After what happened in Quebec, something needed to be done. People realized the magnitude of the problem, and since the federal government did not want to create its own commission of inquiry to protect journalistic sources, claiming that these problems did not exist at the federal level, it was important to find a solution. That is why Bill S-231 was introduced in the Senate.

This bill is based on another bill from 10 years ago. There was an attempt to solve this problem 10 years ago, but unfortunately, thanks to our sometimes inefficient parliamentary process, it was not successful, because bills died on the Order Paper, work stopped and started, and there were back-to-back minority governments.

Back in 2007, all political parties were unanimously in favour of taking action. Unfortunately, no action was taken. Then we learned that journalists had been spied on for years. That is terrible, but I applaud Mr. Ménard for the work he did 10 years ago to protect journalistic sources.

Bill S-231 resurrects most of the measures in Bill C-426, which was introduced 10 years ago, and it adds other measures to keep it current because new laws have been passed, so some additions were necessary to keep journalistic source protection up to date.

Let us consider the true ramifications of these revelations. In light of the revelations about the police surveillance of journalists, Canada's international ranking in terms of freedom of the press dropped 14 spots to 22nd. This had an extremely negative impact on Canada's image, a country considered to be rather free. It came to light that behind the image, the police were allowed to spy on journalistic sources.

The thing that really got me in all of this was how long it went on for. The spying did not just go on for a short period of time, for a week or two because the police thought that the journalists were in contact with certain people. The police were listening in on the telephone conversations of renowned journalists in Canada for four or five years. They listened to all the details of the journalists' lives. It makes no sense. There was no specific timeframe involved. It was truly an ongoing wiretap to try to gain some information. When we look at this mess, the first thing that comes to mind is that we should have gone further to solve this problem 10 years ago.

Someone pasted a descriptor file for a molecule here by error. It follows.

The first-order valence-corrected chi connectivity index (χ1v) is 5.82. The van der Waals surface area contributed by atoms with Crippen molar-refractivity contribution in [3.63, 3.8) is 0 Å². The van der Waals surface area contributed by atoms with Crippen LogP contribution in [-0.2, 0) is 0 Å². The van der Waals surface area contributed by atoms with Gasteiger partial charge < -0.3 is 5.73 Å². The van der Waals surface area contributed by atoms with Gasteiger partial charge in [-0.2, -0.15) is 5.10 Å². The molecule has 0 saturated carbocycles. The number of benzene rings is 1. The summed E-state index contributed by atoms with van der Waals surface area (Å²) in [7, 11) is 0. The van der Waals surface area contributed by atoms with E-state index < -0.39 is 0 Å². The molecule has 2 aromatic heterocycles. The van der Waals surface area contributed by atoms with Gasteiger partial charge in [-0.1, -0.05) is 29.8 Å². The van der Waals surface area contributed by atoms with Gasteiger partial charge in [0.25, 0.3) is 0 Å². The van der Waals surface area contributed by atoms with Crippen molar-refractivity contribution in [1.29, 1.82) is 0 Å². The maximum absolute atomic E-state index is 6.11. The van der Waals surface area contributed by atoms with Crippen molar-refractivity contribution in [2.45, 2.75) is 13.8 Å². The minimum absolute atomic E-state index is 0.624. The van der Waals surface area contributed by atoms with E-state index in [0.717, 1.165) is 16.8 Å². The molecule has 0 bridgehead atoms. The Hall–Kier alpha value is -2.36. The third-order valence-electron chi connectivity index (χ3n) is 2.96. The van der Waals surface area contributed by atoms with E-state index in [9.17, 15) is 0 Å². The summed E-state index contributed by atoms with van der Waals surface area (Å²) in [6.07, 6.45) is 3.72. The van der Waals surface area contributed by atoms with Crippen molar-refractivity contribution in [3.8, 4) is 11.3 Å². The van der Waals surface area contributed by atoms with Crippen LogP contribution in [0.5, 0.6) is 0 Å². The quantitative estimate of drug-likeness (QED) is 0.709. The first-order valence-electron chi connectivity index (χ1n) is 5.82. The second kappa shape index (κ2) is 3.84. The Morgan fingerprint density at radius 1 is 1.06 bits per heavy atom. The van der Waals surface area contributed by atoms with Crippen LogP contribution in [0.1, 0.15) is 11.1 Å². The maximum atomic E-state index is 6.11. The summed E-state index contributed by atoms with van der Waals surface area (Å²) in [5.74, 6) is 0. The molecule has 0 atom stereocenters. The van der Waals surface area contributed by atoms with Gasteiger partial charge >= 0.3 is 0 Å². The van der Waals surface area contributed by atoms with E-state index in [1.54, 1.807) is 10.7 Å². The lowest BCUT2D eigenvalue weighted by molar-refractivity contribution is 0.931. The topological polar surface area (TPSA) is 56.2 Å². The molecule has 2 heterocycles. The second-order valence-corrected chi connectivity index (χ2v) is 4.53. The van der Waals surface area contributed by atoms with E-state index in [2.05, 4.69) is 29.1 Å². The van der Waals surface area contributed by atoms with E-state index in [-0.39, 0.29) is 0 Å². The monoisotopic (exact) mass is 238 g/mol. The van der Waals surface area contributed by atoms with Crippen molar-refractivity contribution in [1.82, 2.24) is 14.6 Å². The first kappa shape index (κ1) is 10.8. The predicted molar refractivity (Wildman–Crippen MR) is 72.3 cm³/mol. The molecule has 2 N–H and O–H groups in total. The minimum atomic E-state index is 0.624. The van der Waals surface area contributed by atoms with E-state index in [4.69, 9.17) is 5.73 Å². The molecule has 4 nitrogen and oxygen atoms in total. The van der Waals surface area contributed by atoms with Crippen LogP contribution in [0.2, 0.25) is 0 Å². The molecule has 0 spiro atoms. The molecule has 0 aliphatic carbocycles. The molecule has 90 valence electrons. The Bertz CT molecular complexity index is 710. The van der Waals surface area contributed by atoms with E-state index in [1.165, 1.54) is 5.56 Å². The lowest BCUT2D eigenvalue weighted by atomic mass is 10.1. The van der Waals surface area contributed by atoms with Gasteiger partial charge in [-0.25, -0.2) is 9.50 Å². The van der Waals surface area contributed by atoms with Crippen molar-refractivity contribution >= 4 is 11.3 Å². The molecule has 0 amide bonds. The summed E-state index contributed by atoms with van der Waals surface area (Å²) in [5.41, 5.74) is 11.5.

Now, 10 years later, it is vital that we pass the bill. It will not solve the problem in its entirety, but I estimate that it will address at least 75% of it. That is why we cannot allow parliamentary procedure to again prevent us from taking action on this problem.

It would have been good for the present government to introduce its own bill to resolve this issue. This is a members' bill. However, for the sake of Canada's public image, we can no longer afford to not act on this issue. Freedom of the press is a fundamental principle in Canada and Quebec. Our journalists deserve to know that they can do their job without being spied on with impunity. Furthermore, Quebeckers and Canadians deserve to know that they are protected when they speak to a journalist, and that there will be no fallout.

With respect to employment insurance, we remember that in 2013 we learned that investigators had quotas for recovering payments from the unemployed. Had the journalist not investigated this story and had there been no guarantees to protect the source, we perhaps would never have learned about this. For that reason, it is important to protect our sources. Otherwise, people will not dare blow the whistle on such situations. When people no longer report such situations out of fear that they will not be able to remain anonymous, and when this has consequences, we stop making progress and democracy suffers.

Given that the protection of sources is closely linked to democracy, it is vital that we address this issue now. I hope that we will do so once and for all and that it will not take another 10 years.

April 8th, 2008 / 4 p.m.
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The Chair Conservative Art Hanger

--which updates the Youth Criminal Justice Act; the impaired driving study report; or private members' bills, BillC-426, Bill C-484, Bill S-207, and Bill S-213, which have been referred to this committee.